Sexuality Teacher Resources

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Students role-play the position of a presidential candidate. They create their platform to include social justice programs and present it to the class. They answer questions to end the lesson.
Students explore the process of growing plants from seed. In this propagation lesson, students examine methods of propagation and determine how to rapidly propagate plant species. Students listen to a lecture informing them on the topic and observe growing plants.
Have you been wondering what to do with that aquarium full of brine shrimp? This activity has teens sea monkeying around with measurement, observations, and hypothesizing about the mating behaviors of these little critters. If you do not have a brine shrimp population lying around, it takes about four weeks to get them up and swimming, so plan accordingly!
Students recognize that there are class and school activities that can cause for their exclusion. They defend and dispute an issue in preparing for a debate and determine how a survey can tell you how other classes fell about issues.
Students research the theory of evolution and the controversy.  In this evolution lesson students view a film on Charles Darwin then they write an essay about whether or not intelligent design should be taught in science class. 
Ninth graders examine the AIDS epidemic. In this HIV/AIDS lesson plan, 9th graders read "HIV/AIDS Facts and Myths," and watch "And the Band Played On." Students then participate in a classroom experiment that requires them to note the exchange of bodily fluids. Students discuss the outcomes of the experiment and complete the provided worksheet.
High schoolers study the reproductive strategies of reef building corals.  For this coral reef lesson students describe the behaviors of reef building corals and their nutritional strategies. 
Students use discussion questions, handout information and research topics to explore several issues related to natural selection and evolution. They examine Darwin's research on the finch and antibiotic resistance.
Students examine the age of consent campaign from 1885-1914. They also discover how this movement affect the amount of money women earned at a job. They analyze the gender and class tensions dealing with this topic.
Young scholars create a definition for family that is applicable to the African American. The make a collage made up of family pictures and present it to the class giving a brief explanation of the family members present in the collage. They interview a relative or family friend who has migrated from a Southern rural town.
Students examine the life and works of various Latin American women. After reading excerpts of each work, they answer comprehension questions and discuss as a class. In groups, they re-write the Equality of Rights in their own words and examine the feminist press in Brazil. To end the lesson, they compare and contrast the lives of women in Brazil to those in the United States.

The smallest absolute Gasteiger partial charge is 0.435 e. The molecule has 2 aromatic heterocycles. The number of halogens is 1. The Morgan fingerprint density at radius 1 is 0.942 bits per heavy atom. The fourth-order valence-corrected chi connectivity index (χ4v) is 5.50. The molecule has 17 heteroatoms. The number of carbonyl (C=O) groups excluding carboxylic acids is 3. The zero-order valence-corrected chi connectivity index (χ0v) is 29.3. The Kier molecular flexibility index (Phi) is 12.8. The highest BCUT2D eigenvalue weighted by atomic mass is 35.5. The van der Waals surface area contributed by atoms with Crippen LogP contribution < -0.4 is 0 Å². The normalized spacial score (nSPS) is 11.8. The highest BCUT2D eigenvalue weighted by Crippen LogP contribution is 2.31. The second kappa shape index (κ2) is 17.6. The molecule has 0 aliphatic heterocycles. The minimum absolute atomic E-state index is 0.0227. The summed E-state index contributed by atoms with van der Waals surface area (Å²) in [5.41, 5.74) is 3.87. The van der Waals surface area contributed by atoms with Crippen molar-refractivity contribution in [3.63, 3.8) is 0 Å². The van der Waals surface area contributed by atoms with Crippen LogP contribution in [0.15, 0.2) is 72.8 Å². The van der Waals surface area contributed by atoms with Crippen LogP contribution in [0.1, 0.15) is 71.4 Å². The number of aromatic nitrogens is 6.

This straightforward plan invites class members to consider Boy Scouts of America's position on barring homosexual members. It includes readings outlining the position of those against such discrimination, but little from the perspective of BSA. There are many discussion questions, but no culminating activity or project. A good introduction to discriminatory policies.
Students research and study the life and reproductive strategies of reef building corals. They examine how coral reefs can produce high levels of biological material when they are surviving in areas of low nutrition.
Students describe the characteristics of algae. In this biology lesson, students perform a series of experiment to explore algae. They investigate the basic things algae need to survive.
Young scholars identify the different ways things are pollinated and how to manage pollen.  In this pollination instructional activity students complete an experiment on how moths pollinate flowers.
Students analyze lyrics of selected Disco songs for content, theme and vocabulary. They write an extended response citing specific lyrics in response to three general themes.
Students explore religion and culture. For this Social Studies lesson, students recognize differences in both the Muslim and global communities. Students will explore new vocabulary and engage in 6 different activities.
Students investigate the effects of smoking. In this personal health lesson, students design and administer surveys about smoking habits of teens and conduct research. Students create PowerPoint presentations that feature their findings to be shown to students in lower grades.
Students explore genetics through various hands-on activities. In this biology lesson, students predict the probability of offspring genotypes and phenotypes using the Punnett Square. They explain the causes of genetic abnormalities.
Students examine myths and stereotypes about Hispanic immigrant groups. They appreciate and share the strengths of their diversity and view films that challenge ideas about education and cultural values. They explore the Latino Rights Movements that took shape in the l960's and l970's.

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